How Rogue One Star Alan Tudyk Ended Up in Halo - Rolling Stone
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How Rogue One Star Alan Tudyk Ended Up in Halo

‘Firefly’ co-star Nathan Fillion was a fan of the game and wanted Tudyk on his gaming team

Alan Tudyk (middle)

Getty/Charley Gallay

Alan Tudyk is now officially part of the Star Wars universe, playing the voice of droid K2SO in Rogue One, but science fiction fans first fell in love with him as Hoban “Wash” Washburne, the Serenity’s pilot in Joss Whedon’s short lived space western Firefly. You can also see him in 2001’s A Knight’s Tale, alongside Ron Funches in NBC’s superhero-themed insurance company comedy Powerless, and as Pastor Veal in Arrested Development. You can also hear him provide voices in Frozen, Adventure Time and Wreck It Ralph, for which he delivered a breakout performance as King Candy. He’s a busy man.

Inspired by a life going to fan conventions he also recently created his own show (and accompanying mobile game) Con Man, which follows former science fiction star Wray Nerely. The series scored a huge backing from fans on Kickstarter and has so far filmed two seasons that have aired on ComicCon HQ, ComicCon’s subscription streaming video service.

We spoke to Tudyk and his co-producer PJ Haarsma – a member of his Halo squad that he was introduced to by Firefly co-star Nathan Fillion – about Star Wars, Con Man, Fillion’s Halo tactics and virtual reality.

You’ve got a kind of a foot in all kinds of different fandoms now. Is the Star Wars fandom particularly different from, say, the Firefly fandom or are they all intense in their own way?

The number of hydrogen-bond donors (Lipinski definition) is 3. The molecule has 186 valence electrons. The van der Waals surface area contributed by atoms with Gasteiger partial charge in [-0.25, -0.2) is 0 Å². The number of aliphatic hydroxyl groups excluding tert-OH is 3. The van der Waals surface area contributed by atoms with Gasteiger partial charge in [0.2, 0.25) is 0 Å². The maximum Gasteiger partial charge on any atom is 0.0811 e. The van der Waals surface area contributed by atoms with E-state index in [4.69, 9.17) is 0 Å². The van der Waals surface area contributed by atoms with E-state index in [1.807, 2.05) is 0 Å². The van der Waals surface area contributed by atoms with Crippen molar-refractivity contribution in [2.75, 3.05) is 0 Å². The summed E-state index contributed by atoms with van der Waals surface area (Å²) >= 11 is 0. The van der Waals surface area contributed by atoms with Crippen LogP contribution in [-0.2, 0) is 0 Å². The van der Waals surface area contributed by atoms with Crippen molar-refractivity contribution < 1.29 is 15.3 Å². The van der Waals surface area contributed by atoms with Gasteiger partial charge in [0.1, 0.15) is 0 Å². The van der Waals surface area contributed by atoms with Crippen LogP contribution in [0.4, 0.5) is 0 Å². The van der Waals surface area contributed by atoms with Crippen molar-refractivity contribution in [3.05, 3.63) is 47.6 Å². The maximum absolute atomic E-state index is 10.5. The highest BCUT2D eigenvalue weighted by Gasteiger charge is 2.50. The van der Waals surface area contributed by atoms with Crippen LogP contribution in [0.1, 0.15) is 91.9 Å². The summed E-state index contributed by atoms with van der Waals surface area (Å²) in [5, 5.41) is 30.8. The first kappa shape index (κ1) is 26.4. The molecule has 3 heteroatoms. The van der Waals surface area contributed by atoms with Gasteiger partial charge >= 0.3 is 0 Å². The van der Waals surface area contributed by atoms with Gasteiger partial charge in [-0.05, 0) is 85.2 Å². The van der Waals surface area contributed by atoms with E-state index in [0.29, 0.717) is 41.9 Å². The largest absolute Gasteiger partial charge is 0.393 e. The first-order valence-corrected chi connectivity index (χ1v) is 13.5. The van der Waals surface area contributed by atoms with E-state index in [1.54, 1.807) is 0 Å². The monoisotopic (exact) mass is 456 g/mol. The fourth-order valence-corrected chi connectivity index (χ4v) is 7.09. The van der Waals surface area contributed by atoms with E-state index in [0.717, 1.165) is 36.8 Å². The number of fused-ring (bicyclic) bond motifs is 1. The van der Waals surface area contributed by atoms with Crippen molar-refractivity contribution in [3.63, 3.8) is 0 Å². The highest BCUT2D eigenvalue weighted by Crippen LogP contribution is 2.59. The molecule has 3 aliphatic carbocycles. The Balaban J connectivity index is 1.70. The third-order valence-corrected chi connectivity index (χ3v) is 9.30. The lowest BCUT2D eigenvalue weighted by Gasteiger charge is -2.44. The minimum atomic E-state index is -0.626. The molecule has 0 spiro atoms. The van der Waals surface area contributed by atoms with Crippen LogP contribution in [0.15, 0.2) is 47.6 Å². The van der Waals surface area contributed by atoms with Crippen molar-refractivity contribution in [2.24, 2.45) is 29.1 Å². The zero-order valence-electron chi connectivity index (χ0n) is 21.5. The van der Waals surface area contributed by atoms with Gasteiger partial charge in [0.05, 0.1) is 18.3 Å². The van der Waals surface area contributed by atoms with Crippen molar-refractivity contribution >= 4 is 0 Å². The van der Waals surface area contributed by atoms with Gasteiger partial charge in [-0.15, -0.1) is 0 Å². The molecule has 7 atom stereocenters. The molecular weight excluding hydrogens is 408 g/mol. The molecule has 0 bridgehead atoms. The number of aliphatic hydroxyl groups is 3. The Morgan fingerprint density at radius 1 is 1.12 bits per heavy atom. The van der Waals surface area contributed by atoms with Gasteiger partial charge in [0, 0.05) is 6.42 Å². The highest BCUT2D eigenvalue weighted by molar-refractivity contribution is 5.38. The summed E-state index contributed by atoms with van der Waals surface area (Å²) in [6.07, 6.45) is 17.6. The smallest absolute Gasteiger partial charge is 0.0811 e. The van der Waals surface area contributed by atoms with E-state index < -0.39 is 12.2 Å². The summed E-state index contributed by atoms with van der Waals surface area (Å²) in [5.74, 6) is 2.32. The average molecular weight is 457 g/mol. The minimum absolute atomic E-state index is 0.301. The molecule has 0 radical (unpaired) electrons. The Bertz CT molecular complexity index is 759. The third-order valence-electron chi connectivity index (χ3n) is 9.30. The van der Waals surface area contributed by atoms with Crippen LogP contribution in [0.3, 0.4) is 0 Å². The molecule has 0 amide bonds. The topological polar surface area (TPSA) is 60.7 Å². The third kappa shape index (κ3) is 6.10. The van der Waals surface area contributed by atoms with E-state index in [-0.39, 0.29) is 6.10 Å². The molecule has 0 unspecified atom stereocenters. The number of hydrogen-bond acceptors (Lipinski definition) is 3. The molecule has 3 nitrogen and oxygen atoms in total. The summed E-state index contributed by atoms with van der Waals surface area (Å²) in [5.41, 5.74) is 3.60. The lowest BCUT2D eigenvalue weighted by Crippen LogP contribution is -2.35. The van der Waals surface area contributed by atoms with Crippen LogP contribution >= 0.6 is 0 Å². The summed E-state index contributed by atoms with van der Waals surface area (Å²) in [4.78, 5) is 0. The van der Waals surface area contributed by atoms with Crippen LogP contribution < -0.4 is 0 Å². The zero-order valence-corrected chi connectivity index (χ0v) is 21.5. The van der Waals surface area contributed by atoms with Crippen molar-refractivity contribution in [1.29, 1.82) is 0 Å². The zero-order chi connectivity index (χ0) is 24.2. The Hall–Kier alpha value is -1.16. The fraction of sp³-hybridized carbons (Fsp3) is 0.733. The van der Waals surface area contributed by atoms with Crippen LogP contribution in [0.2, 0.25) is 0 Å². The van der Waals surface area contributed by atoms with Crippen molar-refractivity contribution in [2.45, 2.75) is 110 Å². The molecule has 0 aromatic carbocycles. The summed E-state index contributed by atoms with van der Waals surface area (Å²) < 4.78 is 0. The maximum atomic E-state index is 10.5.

AT: I was at a droid panel with Anthony Daniels, and Warwick Davis was hosting it and BB-8 was there. Mouthy. Sweet, ultimately sweet. Well-meaning I think is the right term.

They’d asked me about what it’s like to be at Star Wars Celebration and I’ve been coming to these for a long time because of Firefly, and when I said Firefly, the whole crowd went crazy, so it didn’t seem like there was anybody who didn’t know what that was. There’s a lot of overlap but as far as collectors and things like that, there’s a difference.

I never really thought about what conventions were like for the people that went to them until I watched your series Con Man.

AT: It’s such an extreme world, the world of conventions. People have extreme feelings, usually happy ones, but a lot of passion behind it. Starting out after Firefly, going to these conventions, I didn’t know them. I hadn’t gone to them before. I didn’t really have a sense of what they might be until I started going to them as someone who was a guest. So I had an outsider’s view and it was great to write a show about it because there was nothing that just seemed normal. Now it’s probably a little bit harder to write scripts because I know a lot of the people. It’s normal for me to go to a convention now, whereas back then everything stood out.